Cercyon unipunctatus (Linnaeus, 1758)
POLYPHAGA Emery, 1886
HYDROPHILOIDEA Latreille, 1802
SPHAERIDIINAE Latreille, 1802
Cercyon Leach, 1817
Cercyon Leach, 1817
This native Palaearctic species is has now Holarctic since becoming established and widespread in the United States and Canada following introductions during the middle of the 19th century, it is generally common throughout Europe, occurring to the far north and also in Iceland but is absent from the extreme south, to the east it extends across central and northern Asia to the north of China and is also present in the north of Japan. Here it is locally common across Wales and central and eastern England north to Nottingham, and more sporadic and scarce in the West Country and further north to Orkney. Adults occur year-round and are active over a long season, from March until October, peaking in mid-summer, and they may also appear during mild winter spells, they fly well, are crepuscular and nocturnal and they are attracted to light, sometimes in large numbers, and may occasionally swarm over dung pasture during the hottest weather. They may be found in open habitats among herbivore dung throughout the summer, particularly that of horse and cattle, and this is probably the most reliable host material from which to sample them, but they also occur more generally in decaying organic matter in a wide range of situations; they occur among decaying seaweed and salt marsh litter, decaying vegetation on wetland margins and among decaying fungi and dung just about anywhere, they are also synanthropic and may be abundant in garden compost, manure heaps and old hay and straw bales. Mammal and bird nests in a range of situations may also host the species; we have recorded them from old woodpecker and moorhen nests and more generally a range of nests, including those of some subterranean mammals, have been recorded hosting the species.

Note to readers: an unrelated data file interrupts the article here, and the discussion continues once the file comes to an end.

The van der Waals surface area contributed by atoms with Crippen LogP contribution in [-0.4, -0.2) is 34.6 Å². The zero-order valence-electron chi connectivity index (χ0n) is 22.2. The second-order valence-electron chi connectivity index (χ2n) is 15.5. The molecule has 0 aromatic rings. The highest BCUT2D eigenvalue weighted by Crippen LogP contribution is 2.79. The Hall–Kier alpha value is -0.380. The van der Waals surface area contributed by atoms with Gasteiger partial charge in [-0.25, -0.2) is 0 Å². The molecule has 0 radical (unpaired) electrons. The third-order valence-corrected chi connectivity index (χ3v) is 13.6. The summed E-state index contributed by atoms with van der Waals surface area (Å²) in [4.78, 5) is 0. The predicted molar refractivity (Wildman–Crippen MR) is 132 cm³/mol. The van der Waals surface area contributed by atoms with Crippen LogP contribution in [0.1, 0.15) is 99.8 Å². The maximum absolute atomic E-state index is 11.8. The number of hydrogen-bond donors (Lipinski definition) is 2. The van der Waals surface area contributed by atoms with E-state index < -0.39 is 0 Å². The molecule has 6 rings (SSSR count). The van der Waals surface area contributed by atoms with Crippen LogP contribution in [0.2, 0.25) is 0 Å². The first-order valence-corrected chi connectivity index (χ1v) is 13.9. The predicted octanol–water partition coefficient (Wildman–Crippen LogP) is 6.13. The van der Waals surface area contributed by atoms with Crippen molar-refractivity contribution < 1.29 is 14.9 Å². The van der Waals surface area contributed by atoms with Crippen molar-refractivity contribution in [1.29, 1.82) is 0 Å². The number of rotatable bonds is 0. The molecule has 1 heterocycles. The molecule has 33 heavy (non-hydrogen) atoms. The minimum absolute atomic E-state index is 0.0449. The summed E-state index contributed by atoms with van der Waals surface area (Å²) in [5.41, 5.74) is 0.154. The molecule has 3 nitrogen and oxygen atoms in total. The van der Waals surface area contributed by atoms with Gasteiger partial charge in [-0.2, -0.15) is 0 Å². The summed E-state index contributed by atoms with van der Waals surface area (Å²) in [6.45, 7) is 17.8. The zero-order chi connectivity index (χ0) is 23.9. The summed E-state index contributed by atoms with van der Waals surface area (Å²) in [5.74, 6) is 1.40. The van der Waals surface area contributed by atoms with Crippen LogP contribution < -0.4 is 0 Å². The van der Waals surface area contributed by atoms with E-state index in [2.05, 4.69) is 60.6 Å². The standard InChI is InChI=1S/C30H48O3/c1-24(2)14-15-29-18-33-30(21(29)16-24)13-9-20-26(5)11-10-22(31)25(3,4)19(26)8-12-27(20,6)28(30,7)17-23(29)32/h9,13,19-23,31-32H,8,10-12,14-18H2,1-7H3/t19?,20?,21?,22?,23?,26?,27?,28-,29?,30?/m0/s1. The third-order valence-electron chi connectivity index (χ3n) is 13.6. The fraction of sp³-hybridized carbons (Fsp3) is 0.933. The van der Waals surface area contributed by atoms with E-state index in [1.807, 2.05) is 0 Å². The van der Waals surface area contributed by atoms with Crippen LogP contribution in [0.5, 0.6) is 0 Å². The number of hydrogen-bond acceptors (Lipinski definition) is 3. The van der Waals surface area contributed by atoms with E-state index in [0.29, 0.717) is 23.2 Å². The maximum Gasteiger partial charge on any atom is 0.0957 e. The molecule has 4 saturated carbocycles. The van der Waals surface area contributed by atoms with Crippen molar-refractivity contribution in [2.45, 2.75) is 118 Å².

2.4-3.4mm. Distinguished among our UK fauna by the yellow elytra which usually have a large and well-defined dark mark about the centre, this is occasionally reduced or absent but the sutural interstice is always darkened in the apical half, this will separate the present species from C. quisquilius (Linnaeus, 1761), with which it is often found in dung. Dorsal surface shiny and finely punctured, with no contrast between the forebody and elytra, head black, pronotum black with narrow paler margins, scutellum black, elytra (at least in UK specimens), elytra as above and ventral surface black or dark brown, usually with the posterior margin of the ventrites paler. Antennae pale with the club dark brown, maxillary palps brown with the terminal segment darker, legs dark reddish-brown. Head with small weakly convex eyes and smoothly convex vertex and frons; the frontoclypeal suture not visible. Pronotum transverse, broadest across the base and narrowed from perpendicular posterior angles to slightly protruding anterior angles, lateral margins with a fine border that may continue for a short distance onto the basal and apical margins, surface smoothly convex; without fovea or impressions. Metasternum without femoral lines. Outer elytral interstice smooth beneath the humerus; without a short transverse ridge, all interstices flat or weakly convex, finely and randomly punctured and lacking microsculpture, striae much narrower than the interstices and impressed and punctured to the apex. Front tibiae smoothly rounded apically-a feature that will separate the present species from C. littoralis (Gyllenhal, 1808), a coastal species that varies widely in colour. The elytra of UK specimens of unipunctatus are usually of the typical maculate form but on the continent they vary widely, from almost entirely yellow to substantially dark where the central marking extends to the shoulder and broadly to the apex.